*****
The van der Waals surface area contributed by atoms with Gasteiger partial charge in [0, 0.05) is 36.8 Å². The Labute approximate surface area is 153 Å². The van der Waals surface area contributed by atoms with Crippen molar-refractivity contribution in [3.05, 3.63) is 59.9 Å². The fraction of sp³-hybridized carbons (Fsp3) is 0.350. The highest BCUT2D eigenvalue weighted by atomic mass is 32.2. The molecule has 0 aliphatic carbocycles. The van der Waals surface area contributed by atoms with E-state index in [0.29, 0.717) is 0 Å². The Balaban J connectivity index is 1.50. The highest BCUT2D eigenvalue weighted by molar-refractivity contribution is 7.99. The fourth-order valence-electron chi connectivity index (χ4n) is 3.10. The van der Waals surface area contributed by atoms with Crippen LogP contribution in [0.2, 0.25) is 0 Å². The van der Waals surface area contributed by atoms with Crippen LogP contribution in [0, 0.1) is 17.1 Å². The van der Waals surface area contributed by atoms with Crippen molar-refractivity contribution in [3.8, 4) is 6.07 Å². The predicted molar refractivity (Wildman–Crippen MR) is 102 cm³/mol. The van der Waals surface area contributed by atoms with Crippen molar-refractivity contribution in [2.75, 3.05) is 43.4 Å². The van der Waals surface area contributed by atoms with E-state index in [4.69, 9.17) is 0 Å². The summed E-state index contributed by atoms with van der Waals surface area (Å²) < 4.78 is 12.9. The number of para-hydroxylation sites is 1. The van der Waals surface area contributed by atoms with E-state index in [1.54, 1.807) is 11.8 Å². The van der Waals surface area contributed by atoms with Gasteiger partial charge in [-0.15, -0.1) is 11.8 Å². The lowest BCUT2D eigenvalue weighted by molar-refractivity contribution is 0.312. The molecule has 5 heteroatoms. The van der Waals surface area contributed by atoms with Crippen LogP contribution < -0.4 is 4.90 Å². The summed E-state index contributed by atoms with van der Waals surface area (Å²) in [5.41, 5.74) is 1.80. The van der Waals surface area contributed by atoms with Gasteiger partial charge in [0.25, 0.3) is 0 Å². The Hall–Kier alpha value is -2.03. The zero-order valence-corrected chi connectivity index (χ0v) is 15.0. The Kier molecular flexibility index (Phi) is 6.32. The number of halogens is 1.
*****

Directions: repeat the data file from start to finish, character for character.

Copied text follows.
The van der Waals surface area contributed by atoms with Gasteiger partial charge in [0, 0.05) is 36.8 Å². The Labute approximate surface area is 153 Å². The van der Waals surface area contributed by atoms with Crippen molar-refractivity contribution in [3.05, 3.63) is 59.9 Å². The fraction of sp³-hybridized carbons (Fsp3) is 0.350. The highest BCUT2D eigenvalue weighted by atomic mass is 32.2. The molecule has 0 aliphatic carbocycles. The van der Waals surface area contributed by atoms with E-state index in [0.29, 0.717) is 0 Å². The Balaban J connectivity index is 1.50. The highest BCUT2D eigenvalue weighted by molar-refractivity contribution is 7.99. The fourth-order valence-electron chi connectivity index (χ4n) is 3.10. The van der Waals surface area contributed by atoms with Crippen LogP contribution in [0.2, 0.25) is 0 Å². The van der Waals surface area contributed by atoms with Crippen LogP contribution in [0, 0.1) is 17.1 Å². The van der Waals surface area contributed by atoms with Crippen molar-refractivity contribution in [3.8, 4) is 6.07 Å². The predicted molar refractivity (Wildman–Crippen MR) is 102 cm³/mol. The van der Waals surface area contributed by atoms with Crippen molar-refractivity contribution in [2.75, 3.05) is 43.4 Å². The van der Waals surface area contributed by atoms with E-state index in [4.69, 9.17) is 0 Å². The summed E-state index contributed by atoms with van der Waals surface area (Å²) < 4.78 is 12.9. The number of para-hydroxylation sites is 1. The van der Waals surface area contributed by atoms with E-state index in [1.54, 1.807) is 11.8 Å². The van der Waals surface area contributed by atoms with Gasteiger partial charge in [-0.15, -0.1) is 11.8 Å². The lowest BCUT2D eigenvalue weighted by molar-refractivity contribution is 0.312. The molecule has 5 heteroatoms. The van der Waals surface area contributed by atoms with Crippen LogP contribution < -0.4 is 4.90 Å². The summed E-state index contributed by atoms with van der Waals surface area (Å²) in [5.41, 5.74) is 1.80. The van der Waals surface area contributed by atoms with Gasteiger partial charge in [0.25, 0.3) is 0 Å². The Hall–Kier alpha value is -2.03. The zero-order valence-corrected chi connectivity index (χ0v) is 15.0. The Kier molecular flexibility index (Phi) is 6.32. The number of halogens is 1.